As previously noted, the judge dismissed the indictment, concluding that the State failed to bring defendant to trial within the time specified by the IAD. The judge determined that defendant "did everything within his power . . . to trigger the [IAD], and that he did request, as he was required to do, a trial within the time period." Subsequently, the judge denied the State's motion for reconsideration. The State appeals, contending that the motion judge erred in dismissing the indictment and that the IAD was not applicable.

Under the IAD, a person who is imprisoned in one state, who has, pending in another state which is a party to the agreement, an "untried indictment, information or complaint on the basis of which a detainer has been lodged against" him, must "be brought to trial within 180 days after he [has] caused to be delivered to the prosecuting officer and the appropriate court of the prosecuting officer's jurisdiction written notice of the place of his imprisonment and his request for a final disposition" of the charge. N.J.S.A. 2A:159A-3(a). "[F]or good cause shown in open court, [with] the prisoner or his counsel being present, the court" of the jurisdiction in which the charge was lodged "may grant any necessary or reasonable continuance." Ibid. *fn1

The express purpose of the IAD is to provide relief from the uncertainties caused by detainers based on outstanding indictments, information, or complaints, "which obstruct programs of prisoner treatment and rehabilitation." N.J.S.A. 2A:159A-1; accord Carchman v. Nash, 473 U.S. 716, 720, 105 S. Ct. 3401, 3403, 87 L. Ed. 2d 516, 521 (1985). However, by its very terms, the IAD only applies when a detainer has been lodged against the prisoner. N.J.S.A. 2A:159A-3(a); see Schneider v. Commonwealth, 17 S.W.3d 530, 533-34 (Ky. Ct. App. 1999) (holding that IAD is not applicable until a state lodges a detainer in the jurisdiction where the prisoner is incarcerated); Theis v. State, 30 P.3d 1140, 1145-46 (Nev. 2001) (holding that a defendant is not entitled to dismissal of an indictment under the IAD as no detainer had been lodged against him).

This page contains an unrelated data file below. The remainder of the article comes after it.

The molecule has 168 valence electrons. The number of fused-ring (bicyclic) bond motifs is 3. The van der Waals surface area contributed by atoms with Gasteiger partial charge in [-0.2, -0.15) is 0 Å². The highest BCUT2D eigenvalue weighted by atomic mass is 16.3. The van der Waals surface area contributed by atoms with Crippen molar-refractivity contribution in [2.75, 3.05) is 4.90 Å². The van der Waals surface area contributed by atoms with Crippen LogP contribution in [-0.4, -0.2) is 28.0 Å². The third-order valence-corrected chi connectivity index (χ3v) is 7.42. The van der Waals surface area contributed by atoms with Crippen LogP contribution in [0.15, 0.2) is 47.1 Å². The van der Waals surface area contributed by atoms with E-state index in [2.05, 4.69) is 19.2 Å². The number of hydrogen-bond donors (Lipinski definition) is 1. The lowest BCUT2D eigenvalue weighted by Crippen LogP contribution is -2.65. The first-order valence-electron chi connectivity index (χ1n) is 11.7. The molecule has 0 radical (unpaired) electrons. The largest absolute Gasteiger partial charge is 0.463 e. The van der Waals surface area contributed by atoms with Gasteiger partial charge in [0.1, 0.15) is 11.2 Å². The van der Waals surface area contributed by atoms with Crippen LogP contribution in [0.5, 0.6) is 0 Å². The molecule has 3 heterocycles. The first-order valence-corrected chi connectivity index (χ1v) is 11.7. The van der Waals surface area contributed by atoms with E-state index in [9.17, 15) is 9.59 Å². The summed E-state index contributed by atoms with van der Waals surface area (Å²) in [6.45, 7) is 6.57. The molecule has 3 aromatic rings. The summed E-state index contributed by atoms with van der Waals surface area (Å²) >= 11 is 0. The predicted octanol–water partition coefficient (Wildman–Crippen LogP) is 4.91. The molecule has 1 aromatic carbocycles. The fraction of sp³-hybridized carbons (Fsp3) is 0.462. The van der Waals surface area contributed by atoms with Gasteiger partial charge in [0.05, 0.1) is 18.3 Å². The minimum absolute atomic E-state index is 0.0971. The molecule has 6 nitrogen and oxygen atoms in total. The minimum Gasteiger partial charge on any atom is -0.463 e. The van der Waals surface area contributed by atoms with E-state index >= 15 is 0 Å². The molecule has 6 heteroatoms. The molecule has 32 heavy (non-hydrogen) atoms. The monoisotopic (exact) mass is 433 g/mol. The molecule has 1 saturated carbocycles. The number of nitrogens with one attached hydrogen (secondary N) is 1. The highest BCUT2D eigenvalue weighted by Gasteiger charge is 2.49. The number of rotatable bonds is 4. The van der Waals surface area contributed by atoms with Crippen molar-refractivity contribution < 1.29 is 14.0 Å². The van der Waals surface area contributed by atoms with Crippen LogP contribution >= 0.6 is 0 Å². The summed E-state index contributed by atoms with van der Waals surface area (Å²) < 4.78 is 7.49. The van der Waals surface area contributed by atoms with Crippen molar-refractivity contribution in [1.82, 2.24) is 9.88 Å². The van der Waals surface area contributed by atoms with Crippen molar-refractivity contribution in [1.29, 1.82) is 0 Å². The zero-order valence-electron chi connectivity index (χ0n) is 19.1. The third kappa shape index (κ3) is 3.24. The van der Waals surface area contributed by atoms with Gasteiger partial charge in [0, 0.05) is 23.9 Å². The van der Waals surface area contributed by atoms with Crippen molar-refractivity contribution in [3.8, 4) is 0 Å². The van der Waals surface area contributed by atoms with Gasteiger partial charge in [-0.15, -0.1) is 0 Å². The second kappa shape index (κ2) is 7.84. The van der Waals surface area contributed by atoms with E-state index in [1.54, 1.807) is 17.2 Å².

Here, the State never filed a detainer. "A detainer is a request filed by a criminal justice agency with the institution in which a prisoner is incarcerated, asking the institution either to hold the prisoner for the agency or to notify the agency when release of the prisoner is imminent." Carchman, supra, 473 U.S. at 719, 105 S. Ct. at 3403, 87 L. Ed. 2d at 520. Thus, we reject defendant's contention that his request for disposition of the charges is tantamount to a detainer. Simply put, the State never filed a detainer and, consequently, defendant was not subject to the adverse consequences of a formal detainer. As such, we conclude that the IAD was not implicated and, therefore, the judge erred in dismissing the indictment.

In addition, because the purpose of the IAD is to provide for speedy disposition of charges which are supported by a detainer in order to relieve the prisoner of the uncertainties which tend to obstruct his ability to participate or benefit from prisoner treatment and rehabilitation, the IAD is not implicated after the prisoner is released. State v. Rodriguez, 239 N.J. Super. 455, 458 (App. Div.), certif. denied, 122 N.J. 321 (1990). The provisions of the IAD "are for the benefit of persons serving a 'term of imprisonment' and no longer apply after the term of imprisonment ends." Ibid.; see also State v. Butler, 496 So. 2d 916, 917 (Fla. Dist. Ct. App. 1986); State v. Bellino, 557 A.2d 963, 963-64 (Me. 1989); State v. Peterson, 30 S.W.3d 209, 211 (Mo. Ct. App. 2000); State v. Thompson, 483 N.E.2d 1207, 1210 (Ohio 1984); State v. Smith, 353 N.W.2d 338, 341 (S.D. 1984). Consequently, because defendant was paroled from New York ...